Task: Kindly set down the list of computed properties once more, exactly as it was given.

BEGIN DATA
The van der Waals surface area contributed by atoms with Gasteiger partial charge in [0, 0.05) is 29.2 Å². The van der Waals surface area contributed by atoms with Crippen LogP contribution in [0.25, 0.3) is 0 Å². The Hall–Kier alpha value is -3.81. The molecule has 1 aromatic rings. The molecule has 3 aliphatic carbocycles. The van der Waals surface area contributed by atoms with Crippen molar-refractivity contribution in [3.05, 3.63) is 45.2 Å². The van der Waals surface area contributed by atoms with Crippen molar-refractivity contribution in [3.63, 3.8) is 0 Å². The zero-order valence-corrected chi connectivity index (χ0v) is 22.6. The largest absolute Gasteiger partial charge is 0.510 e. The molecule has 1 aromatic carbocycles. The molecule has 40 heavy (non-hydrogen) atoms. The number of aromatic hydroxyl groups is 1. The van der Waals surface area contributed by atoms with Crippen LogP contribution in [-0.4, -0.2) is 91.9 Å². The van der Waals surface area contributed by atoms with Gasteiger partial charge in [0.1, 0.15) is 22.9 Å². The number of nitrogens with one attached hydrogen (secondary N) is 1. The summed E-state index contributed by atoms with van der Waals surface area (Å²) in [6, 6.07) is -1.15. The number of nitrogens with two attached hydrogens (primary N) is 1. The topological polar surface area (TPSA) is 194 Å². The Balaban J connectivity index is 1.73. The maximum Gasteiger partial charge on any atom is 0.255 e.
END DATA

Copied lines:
The van der Waals surface area contributed by atoms with Gasteiger partial charge in [0, 0.05) is 29.2 Å². The van der Waals surface area contributed by atoms with Crippen LogP contribution in [0.25, 0.3) is 0 Å². The Hall–Kier alpha value is -3.81. The molecule has 1 aromatic rings. The molecule has 3 aliphatic carbocycles. The van der Waals surface area contributed by atoms with Crippen molar-refractivity contribution in [3.05, 3.63) is 45.2 Å². The van der Waals surface area contributed by atoms with Crippen molar-refractivity contribution in [3.63, 3.8) is 0 Å². The zero-order valence-corrected chi connectivity index (χ0v) is 22.6. The largest absolute Gasteiger partial charge is 0.510 e. The molecule has 1 aromatic carbocycles. The molecule has 40 heavy (non-hydrogen) atoms. The number of aromatic hydroxyl groups is 1. The van der Waals surface area contributed by atoms with Crippen LogP contribution in [-0.4, -0.2) is 91.9 Å². The van der Waals surface area contributed by atoms with Gasteiger partial charge in [0.1, 0.15) is 22.9 Å². The number of nitrogens with one attached hydrogen (secondary N) is 1. The summed E-state index contributed by atoms with van der Waals surface area (Å²) in [6, 6.07) is -1.15. The number of nitrogens with two attached hydrogens (primary N) is 1. The topological polar surface area (TPSA) is 194 Å². The Balaban J connectivity index is 1.73. The maximum Gasteiger partial charge on any atom is 0.255 e.